What is a revolutionary act?
One that moves toward revolution? Towards the complete transformation of all that we know as our own certainties? The questioning of the unquestionable? The development of what has been forgotten — of what has been annulled?
Who is a revolutionary?
The truth is that I don’t know to what extent Carolina Maria de Jesus is a revolutionary. Author of the celebrated work Quarto de despejo, a diary that presents the life of a Black woman from the outskirts of Brazil.
The book deals with themes that are part of the backbone of Brazilian society: slavery, hunger, misery, ancestry, presence and absence.
The most recent Brazilian edition of Fanon’s book Peles Negras, Máscaras brancas (Black Skins, White Masks) has a preface by Grada Kilomba. In it, Kilomba engages with the principle of absence I’ve previously mentioned, as one of the fundamental bases of racism.
When something that exists becomes absent — there — white spaces are maintained and whiteness becomes the norm.
And with the preface conclusion, Kilomba reaffirms what is brought about through Maria Carolina de Jesus’ work; “to disobey absence in order to live in existence”.
This question and questioning expands not only to Black movement(s) in Brazil, but all movements originating from the margins of colonisation worldwide.
Carolina Maria de Jesus’ work is not revolutionary in itself, however, it finds its revolutionary possibility in its importance for post-colonial cosseted facing what she terms, “the second slavery”.
In October, the Moreira Salles Institute, located in São Paulo, Brazil, inaugurated an exhibition called Carolina Maria de Jesus: a Brazil for the Brazilians. It features over 69 artists who present works inspired by or related to the author’s work.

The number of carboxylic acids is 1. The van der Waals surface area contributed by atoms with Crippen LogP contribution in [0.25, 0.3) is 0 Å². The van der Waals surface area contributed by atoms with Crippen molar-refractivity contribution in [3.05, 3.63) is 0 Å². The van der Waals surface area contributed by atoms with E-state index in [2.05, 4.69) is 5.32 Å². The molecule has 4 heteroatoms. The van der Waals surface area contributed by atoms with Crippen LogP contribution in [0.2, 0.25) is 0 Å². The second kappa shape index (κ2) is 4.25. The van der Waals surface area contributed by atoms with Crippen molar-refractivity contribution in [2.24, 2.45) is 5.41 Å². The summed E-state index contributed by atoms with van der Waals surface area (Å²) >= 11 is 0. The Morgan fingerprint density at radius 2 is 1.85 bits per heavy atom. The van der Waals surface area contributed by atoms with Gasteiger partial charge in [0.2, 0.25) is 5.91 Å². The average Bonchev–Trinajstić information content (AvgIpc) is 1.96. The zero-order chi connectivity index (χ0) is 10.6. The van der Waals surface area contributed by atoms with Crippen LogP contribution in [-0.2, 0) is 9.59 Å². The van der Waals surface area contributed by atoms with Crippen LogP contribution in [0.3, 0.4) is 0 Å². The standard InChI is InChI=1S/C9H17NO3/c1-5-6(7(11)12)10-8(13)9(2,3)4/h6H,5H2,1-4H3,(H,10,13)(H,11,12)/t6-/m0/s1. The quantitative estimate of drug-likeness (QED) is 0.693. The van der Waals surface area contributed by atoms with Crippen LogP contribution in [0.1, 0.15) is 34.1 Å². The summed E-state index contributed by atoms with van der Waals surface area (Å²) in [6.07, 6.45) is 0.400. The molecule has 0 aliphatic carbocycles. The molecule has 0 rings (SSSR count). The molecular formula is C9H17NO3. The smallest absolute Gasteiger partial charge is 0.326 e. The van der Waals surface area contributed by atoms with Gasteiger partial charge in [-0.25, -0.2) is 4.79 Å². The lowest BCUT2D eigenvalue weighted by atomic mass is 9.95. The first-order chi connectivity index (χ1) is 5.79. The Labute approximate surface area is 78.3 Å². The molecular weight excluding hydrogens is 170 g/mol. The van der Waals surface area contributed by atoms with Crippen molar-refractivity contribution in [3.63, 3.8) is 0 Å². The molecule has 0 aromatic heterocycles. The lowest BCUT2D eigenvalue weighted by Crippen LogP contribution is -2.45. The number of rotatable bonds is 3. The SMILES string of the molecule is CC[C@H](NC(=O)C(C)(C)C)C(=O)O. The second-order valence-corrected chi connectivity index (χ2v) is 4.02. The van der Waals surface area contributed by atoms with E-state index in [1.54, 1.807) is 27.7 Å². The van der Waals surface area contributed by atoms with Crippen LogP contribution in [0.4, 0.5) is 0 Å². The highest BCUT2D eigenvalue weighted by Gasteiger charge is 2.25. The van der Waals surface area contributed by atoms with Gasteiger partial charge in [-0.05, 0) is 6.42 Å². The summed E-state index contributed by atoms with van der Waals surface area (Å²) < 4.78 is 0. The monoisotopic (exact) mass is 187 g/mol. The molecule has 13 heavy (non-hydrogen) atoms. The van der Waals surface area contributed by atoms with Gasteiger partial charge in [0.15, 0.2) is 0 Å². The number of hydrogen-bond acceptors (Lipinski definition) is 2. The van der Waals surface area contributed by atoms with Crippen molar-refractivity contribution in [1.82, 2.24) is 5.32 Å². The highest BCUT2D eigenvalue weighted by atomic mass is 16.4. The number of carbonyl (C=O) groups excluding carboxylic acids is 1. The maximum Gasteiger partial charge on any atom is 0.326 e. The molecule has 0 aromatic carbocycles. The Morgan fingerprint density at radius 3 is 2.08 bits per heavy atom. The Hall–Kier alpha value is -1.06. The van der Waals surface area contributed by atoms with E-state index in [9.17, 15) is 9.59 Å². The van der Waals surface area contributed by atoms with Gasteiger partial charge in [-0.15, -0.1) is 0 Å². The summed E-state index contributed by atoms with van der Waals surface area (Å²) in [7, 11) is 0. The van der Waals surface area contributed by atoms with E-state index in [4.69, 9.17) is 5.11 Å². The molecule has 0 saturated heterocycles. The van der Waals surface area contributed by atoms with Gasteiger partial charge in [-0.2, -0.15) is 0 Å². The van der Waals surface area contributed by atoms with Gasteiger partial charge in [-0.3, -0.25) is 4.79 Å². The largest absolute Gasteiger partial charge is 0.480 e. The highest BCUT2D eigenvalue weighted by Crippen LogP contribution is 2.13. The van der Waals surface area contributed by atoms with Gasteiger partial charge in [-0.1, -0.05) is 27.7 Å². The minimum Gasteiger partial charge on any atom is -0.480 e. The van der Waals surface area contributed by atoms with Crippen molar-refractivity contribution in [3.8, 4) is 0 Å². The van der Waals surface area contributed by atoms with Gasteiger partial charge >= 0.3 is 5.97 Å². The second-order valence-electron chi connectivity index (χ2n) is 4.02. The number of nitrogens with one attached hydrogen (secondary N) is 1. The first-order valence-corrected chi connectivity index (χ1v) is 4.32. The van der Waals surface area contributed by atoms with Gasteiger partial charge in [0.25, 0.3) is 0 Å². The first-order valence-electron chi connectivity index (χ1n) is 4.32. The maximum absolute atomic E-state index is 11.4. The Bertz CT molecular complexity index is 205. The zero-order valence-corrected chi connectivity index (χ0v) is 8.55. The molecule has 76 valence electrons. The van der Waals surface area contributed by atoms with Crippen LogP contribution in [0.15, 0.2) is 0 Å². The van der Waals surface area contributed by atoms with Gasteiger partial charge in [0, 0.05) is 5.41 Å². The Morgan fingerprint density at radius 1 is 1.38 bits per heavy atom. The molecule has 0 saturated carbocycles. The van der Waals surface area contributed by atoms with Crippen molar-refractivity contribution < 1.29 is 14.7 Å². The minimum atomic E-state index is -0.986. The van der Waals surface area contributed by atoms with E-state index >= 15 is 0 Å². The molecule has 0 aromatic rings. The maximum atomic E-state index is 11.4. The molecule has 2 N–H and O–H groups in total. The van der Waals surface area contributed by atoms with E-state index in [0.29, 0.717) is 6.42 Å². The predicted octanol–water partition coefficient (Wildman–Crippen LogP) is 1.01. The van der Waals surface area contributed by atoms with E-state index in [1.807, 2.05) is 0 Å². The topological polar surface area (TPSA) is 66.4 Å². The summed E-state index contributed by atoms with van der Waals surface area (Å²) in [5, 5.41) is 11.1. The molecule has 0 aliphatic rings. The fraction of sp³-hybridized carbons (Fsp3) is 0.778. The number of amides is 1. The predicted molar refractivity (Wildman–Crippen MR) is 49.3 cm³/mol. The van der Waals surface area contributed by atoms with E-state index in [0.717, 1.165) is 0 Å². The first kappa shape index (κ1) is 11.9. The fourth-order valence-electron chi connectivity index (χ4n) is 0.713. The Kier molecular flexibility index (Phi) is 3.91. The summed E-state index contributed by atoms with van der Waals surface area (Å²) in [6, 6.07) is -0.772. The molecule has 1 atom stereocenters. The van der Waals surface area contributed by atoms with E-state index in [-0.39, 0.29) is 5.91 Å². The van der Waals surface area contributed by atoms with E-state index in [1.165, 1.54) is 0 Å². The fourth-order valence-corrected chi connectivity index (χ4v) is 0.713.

The exhibition also presents Carolina’s pluralities. She works as a composer, a writer of novels, chronicles, short stories and plays.
The show also addresses media representations of the author by contrasting images of her circulated in the media: always with scarves in her hair and a sad face.
Contrasted with her personal photographs and those taken in intimate settings: always smiling, with her curly hair showing, wearing pearl necklaces…
The images of Carolina Maria de Jesus shared by the media constructed a “visual discourse” with de Jesus coming to represent a “Black writer who came from the slums and learnt to write by some miracle.”
Another element of Carolina Maria de Jesus: a Brazil for the Brazilians that caught my attention was the curatorial decision to present the exhibition from the author’s own literary lyricism — both figuratively and conceptually.
This connects me in thinking, to the exercise of writing and literature presented by Roland Barthes, positioning writing not only as a literary form but as an art form too.
Carolina Maria de Jesus: a Brazil for the Brazilians presents a Brazil exposed from the point of view of the margin; of the periphery; of Afro-descendent; of specific economic and social positioning.